Due to the weather, some customers may experience late delivery of The Roanoke Times. We apologize for the delay.
Sunday, March 24, 2013
So according to Lance O. Hunt (“Gun ownership is an inborn right,” March 12 letter), we have this inherent right to gun ownership? Mama mia! If this were the case, every baby born here would exit the womb packing heat. This by itself would be bad enough for any woman giving birth, but is it also an inherent right to possess 30-round ammo clips, too? If so, the poor woman in labor would probably be begging for enough pain killers to stun an elephant.
But perversely and curiously, the newborns of homo sapiens are among the most helpless beings on Earth, and they remain this way for a good while. Perhaps this goes a long way in explaining our propensity for violence and our constantly inventing and tinkering with weapons yielding enough power to destroy this planet many times over. And why some of us think that having guns that are able to tear living creatures to shreds in seconds are just dandy.
Hunt says too that he does not need words on a piece of paper to defend himself. Quite frankly, we need the words of all rights, which are basically agreed upon laws, to be spelled out clearly and concisely on pieces of paper, which at least would give us something concrete to point to when any questions arise, as they have consistently since we became a nation. Such is not the case for the disjointed clauses of the Second Amendment.
This may be straying a mite from the straight-and-narrow topic of inherent rights, but even conservative Supreme Court Justice Antonin Scalia has opined there are “undoubtedly limits to a person’s right to bear arms under the Second Amendment.”
While pondering the subject of inborn rights, there is still much controversy from the business community on the right to breathe clean air and from religious and medical communities concerning the right to die with dignity. Straying even further from this path, we humans have the right never to let our animals suffer terminally and to demand that they leave this world without having to rasp out that last miserable, painful breath. As we careen back to this constricted trail we need to ask just how we came to this point, and take a trip back in time.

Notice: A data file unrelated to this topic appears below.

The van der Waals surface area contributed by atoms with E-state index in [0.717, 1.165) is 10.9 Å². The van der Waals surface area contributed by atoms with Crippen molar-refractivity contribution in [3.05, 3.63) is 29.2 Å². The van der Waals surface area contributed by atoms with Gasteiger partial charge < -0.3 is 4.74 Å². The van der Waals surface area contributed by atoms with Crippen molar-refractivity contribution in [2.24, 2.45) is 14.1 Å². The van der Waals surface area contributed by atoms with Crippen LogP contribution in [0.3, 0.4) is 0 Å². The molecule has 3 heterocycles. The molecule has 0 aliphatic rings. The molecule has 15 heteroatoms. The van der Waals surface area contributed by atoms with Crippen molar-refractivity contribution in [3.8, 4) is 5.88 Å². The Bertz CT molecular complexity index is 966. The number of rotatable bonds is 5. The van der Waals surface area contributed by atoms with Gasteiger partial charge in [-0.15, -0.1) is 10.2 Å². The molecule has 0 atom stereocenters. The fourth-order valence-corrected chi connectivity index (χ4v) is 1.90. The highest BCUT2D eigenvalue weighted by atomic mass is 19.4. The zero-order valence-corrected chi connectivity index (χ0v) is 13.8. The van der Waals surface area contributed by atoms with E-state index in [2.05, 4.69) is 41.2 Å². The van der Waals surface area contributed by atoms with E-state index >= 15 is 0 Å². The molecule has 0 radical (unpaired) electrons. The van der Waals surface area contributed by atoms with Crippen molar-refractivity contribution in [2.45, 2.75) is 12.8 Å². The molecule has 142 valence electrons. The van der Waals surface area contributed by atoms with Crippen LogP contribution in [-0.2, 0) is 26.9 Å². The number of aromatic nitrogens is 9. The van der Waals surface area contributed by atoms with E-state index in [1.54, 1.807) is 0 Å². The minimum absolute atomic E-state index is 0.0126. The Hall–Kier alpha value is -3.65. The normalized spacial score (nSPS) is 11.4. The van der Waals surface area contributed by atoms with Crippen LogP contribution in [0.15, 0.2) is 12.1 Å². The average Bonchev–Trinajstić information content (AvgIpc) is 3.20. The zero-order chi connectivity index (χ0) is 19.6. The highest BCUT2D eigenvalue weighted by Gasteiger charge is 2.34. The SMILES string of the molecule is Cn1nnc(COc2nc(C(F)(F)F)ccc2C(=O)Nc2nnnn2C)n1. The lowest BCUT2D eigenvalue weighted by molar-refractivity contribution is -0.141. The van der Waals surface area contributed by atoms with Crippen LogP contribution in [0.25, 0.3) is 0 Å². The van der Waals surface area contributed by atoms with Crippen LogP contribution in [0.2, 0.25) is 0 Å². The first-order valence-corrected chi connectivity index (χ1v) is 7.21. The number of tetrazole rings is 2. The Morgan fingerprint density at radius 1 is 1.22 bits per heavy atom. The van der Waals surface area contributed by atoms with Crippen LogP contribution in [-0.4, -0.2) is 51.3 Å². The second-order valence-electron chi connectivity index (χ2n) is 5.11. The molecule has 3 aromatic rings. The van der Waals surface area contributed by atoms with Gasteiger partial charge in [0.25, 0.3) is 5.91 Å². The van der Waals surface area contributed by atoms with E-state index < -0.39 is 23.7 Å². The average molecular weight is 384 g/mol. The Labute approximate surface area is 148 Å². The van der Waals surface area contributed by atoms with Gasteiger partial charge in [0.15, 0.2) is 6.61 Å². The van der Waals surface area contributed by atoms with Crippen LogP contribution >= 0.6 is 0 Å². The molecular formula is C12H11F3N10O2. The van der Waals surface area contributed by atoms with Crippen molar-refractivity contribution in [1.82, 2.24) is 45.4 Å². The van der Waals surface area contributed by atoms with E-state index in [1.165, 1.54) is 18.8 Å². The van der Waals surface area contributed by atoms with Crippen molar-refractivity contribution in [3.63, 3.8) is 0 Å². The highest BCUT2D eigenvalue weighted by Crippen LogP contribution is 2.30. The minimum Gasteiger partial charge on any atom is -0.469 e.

All the rights we have stem from those that a radical group of white men in the 1700s gave to us via America’s founding documents, a compromise that is daring enough to be called the grandest bargain of them all, one to make any compromise contemplated today laughable in comparison. This was a group of men who, coming of age in a period called The Enlightenment, had vastly differing views about many subjects, including belief in a God or lack thereof, but nevertheless managed to give us powerful freedoms in the arena of religion.
But their vision went only so far — held in the thrall of tradition and history. Sometimes the fulfillment of these rights (think women and African Americans) have come centuries apart and had to be fought for again and again. And also for those who are seeking only the authority to be themselves (think anybody who does not, or more correctly, cannot hew to the sequestered “normalcy” of heterosexuality.) They are now locked in the process of finally showing up, like those shimmering, shifting molecules of somebody trying to beam aboard the Starship Enterprise.
Following this winding road to its logical conclusion, sooner or later we have no choice but to enter the real world where the wild things are — a place some have forgotten exists and is as alien to them as the dark side of the moon. For others who are attuned to the outdoors in one way or another, they understand Mother Nature should get the last word.
When it comes to defense, you can expect gangsta rap, not lullabies, from her. Skunks have a debilitating spray to drive away anything they perceive as a threat, an example that many of us and our four-legged companions have experienced firsthand. The animal world, on land and in the ocean, lurks with creatures who use poisons, silken webs, shocks and blinding inks for self-protection and disabling prey. But they are born with these abilities. These should be thought of as genuine “God-given” rights, since it is certainly not within the provenance of humankind to bestow such power.
Weather JournalMany very icy despite 'bust' claims